She has not said how it would be paid for, but similar versions have been estimated to cost $30 trillion over 10 years. 

Yarmuth said he plans to hold a Budget Committee hearing on all proposals that would expand Medicare, possibly in June, and will meet with all of the sponsors of the various bills. 

“We want their input as to how they would like the hearings to be held and what we actually try to accomplish,” he said.  “I don’t think Pramila, for instance, wants us to assess what her version costs.” 

Jayapal’s bill has less support than the Conyers bill released in 2017. His bill had 124 co-sponsors, while she has 106. 

Jayapal told reporters this week that it’s not a sign the idea has lost support, noting that many of those co-sponsors did not sign on immediately when the bill was introduced in the previous Congress, and she expects to keep collecting supporters. 

Some Democrats that supported Conyers bill have since left Congress. His bill was also introduced while Democrats were in the minority, and it was much vaguer than Jayapal’s. 

Still, a number of committee leaders and members of the Democratic House leadership that supported Conyers’s bill have not co-sponsored Jayapal’s version: Anna EshooAnna Georges EshooHillicon Valley: Biden calls for revoking tech legal shield | DHS chief 'fully expects' Russia to try to interfere in 2020 | Smaller companies testify against Big Tech 'monopoly power' Lawmakers call for FTC probe into top financial data aggregator Overnight Health Care: Health insurers urge Supreme Court to take ObamaCare case | Lawmakers press Trump officials to change marijuana rules | Bloomberg vows to ban flavored e-cigs if elected MORE (Calif.), chairwoman of the Energy and Commerce Committee’s health panel; Elijah CummingsElijah Eugene CummingsBaltimore unveils plaques for courthouse to be named after Elijah Cummings GOP leaders encourage retiring lawmakers to give up committee posts Pelosi taps Virginia Democrat for key post on economic panel MORE (Md.), chairman of the Oversight and Reform Committee; Ted DeutchTheodore (Ted) Eliot DeutchUS officials, world leaders arrive in Israel for World Holocaust Forum  Bipartisan lawmakers condemn Iran, dispute State Department on number of protesters killed Bipartisan lawmakers introduce amendment affirming US commitment to military aid to Israel MORE (Fla.), chairman of the Ethics Committee; and Zoe LofgrenZoe Ellen LofgrenGOP warns of 'drawn out' executive privilege battle over Bolton testimony  Female impeachment managers say American public know a 'rigged' trial when they see one Schumer urges declassification of letter from Pence aide MORE (Calif.), chairwoman of the House Administration Committee.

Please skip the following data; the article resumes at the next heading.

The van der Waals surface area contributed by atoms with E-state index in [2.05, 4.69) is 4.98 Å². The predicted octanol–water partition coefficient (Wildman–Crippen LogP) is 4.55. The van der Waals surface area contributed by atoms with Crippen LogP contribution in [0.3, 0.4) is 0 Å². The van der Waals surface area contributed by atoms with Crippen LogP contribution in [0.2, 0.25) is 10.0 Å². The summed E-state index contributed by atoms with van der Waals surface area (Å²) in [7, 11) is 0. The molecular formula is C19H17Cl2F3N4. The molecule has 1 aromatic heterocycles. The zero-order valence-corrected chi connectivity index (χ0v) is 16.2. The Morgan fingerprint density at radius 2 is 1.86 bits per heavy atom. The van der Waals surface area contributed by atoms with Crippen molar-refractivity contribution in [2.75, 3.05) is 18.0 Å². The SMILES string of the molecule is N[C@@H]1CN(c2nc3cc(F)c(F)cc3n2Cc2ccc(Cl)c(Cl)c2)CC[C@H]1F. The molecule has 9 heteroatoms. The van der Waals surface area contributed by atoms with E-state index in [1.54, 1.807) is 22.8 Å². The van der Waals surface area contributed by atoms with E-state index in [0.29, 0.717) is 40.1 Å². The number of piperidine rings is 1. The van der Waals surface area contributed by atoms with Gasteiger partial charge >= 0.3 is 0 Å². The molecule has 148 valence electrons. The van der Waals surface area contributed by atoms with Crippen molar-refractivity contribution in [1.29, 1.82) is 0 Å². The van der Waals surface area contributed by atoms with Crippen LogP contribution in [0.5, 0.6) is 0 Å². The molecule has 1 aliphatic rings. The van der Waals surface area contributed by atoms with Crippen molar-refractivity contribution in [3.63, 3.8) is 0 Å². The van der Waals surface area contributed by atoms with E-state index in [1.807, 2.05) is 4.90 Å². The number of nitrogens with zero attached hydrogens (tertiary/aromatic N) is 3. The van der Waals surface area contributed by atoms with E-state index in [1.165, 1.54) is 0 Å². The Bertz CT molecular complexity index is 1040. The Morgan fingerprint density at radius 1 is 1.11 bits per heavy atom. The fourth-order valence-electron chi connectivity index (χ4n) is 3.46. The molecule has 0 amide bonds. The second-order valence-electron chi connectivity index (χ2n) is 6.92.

None of their offices responded to a request for comment. 

Reps. Hakeem JeffriesHakeem Sekou JeffriesHakeem Jeffries tells Senate in impeachment proceedings they should subpoena Baseball Hall of Fame after Jeter vote Video becomes vital part of Democrats' case against Trump Female impeachment managers say American public know a 'rigged' trial when they see one MORE (D-N.Y.), chairman of the House Democratic Caucus, and James Clyburn (D-S.C.), Democratic whip, also supported the Conyers bill but have not co-sponsored Jayapal’s bill.